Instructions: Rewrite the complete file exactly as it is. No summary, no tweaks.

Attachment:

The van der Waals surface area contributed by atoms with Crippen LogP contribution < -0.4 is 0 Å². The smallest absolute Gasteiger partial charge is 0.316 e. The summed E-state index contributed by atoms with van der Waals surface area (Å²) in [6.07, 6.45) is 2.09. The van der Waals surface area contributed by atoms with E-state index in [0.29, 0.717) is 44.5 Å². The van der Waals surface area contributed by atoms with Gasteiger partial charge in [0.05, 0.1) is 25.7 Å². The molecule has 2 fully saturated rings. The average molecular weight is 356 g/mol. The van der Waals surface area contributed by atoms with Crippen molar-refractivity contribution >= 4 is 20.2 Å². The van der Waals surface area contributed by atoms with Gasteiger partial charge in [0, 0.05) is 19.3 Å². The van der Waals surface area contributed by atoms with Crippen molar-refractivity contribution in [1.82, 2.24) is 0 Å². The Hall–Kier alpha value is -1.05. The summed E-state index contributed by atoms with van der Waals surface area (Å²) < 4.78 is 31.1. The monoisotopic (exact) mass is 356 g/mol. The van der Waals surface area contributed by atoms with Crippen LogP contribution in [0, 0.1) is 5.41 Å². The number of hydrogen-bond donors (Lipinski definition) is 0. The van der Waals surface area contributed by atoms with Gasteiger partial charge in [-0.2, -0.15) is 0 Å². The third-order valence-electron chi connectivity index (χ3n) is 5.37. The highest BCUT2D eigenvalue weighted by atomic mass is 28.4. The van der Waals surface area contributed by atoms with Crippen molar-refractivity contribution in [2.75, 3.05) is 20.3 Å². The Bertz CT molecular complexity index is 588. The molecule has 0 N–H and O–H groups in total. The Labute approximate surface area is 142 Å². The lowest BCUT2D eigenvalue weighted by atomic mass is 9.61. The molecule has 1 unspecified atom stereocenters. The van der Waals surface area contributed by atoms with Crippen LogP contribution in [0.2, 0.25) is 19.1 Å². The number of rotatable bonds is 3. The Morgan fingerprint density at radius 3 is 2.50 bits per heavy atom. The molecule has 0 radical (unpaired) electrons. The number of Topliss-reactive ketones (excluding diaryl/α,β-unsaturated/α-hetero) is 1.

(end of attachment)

The van der Waals surface area contributed by atoms with Crippen LogP contribution < -0.4 is 0 Å². The smallest absolute Gasteiger partial charge is 0.316 e. The summed E-state index contributed by atoms with van der Waals surface area (Å²) in [6.07, 6.45) is 2.09. The van der Waals surface area contributed by atoms with E-state index in [0.29, 0.717) is 44.5 Å². The van der Waals surface area contributed by atoms with Gasteiger partial charge in [0.05, 0.1) is 25.7 Å². The molecule has 2 fully saturated rings. The average molecular weight is 356 g/mol. The van der Waals surface area contributed by atoms with Crippen molar-refractivity contribution >= 4 is 20.2 Å². The van der Waals surface area contributed by atoms with Gasteiger partial charge in [0, 0.05) is 19.3 Å². The van der Waals surface area contributed by atoms with Crippen molar-refractivity contribution in [1.82, 2.24) is 0 Å². The Hall–Kier alpha value is -1.05. The summed E-state index contributed by atoms with van der Waals surface area (Å²) < 4.78 is 31.1. The monoisotopic (exact) mass is 356 g/mol. The van der Waals surface area contributed by atoms with Crippen LogP contribution in [0, 0.1) is 5.41 Å². The number of hydrogen-bond donors (Lipinski definition) is 0. The van der Waals surface area contributed by atoms with Gasteiger partial charge in [-0.2, -0.15) is 0 Å². The third-order valence-electron chi connectivity index (χ3n) is 5.37. The highest BCUT2D eigenvalue weighted by atomic mass is 28.4. The van der Waals surface area contributed by atoms with Crippen molar-refractivity contribution in [2.75, 3.05) is 20.3 Å². The Bertz CT molecular complexity index is 588. The molecule has 0 N–H and O–H groups in total. The Labute approximate surface area is 142 Å². The lowest BCUT2D eigenvalue weighted by atomic mass is 9.61. The molecule has 1 unspecified atom stereocenters. The van der Waals surface area contributed by atoms with Crippen LogP contribution in [0.2, 0.25) is 19.1 Å². The number of rotatable bonds is 3. The Morgan fingerprint density at radius 3 is 2.50 bits per heavy atom. The molecule has 0 radical (unpaired) electrons. The number of Topliss-reactive ketones (excluding diaryl/α,β-unsaturated/α-hetero) is 1.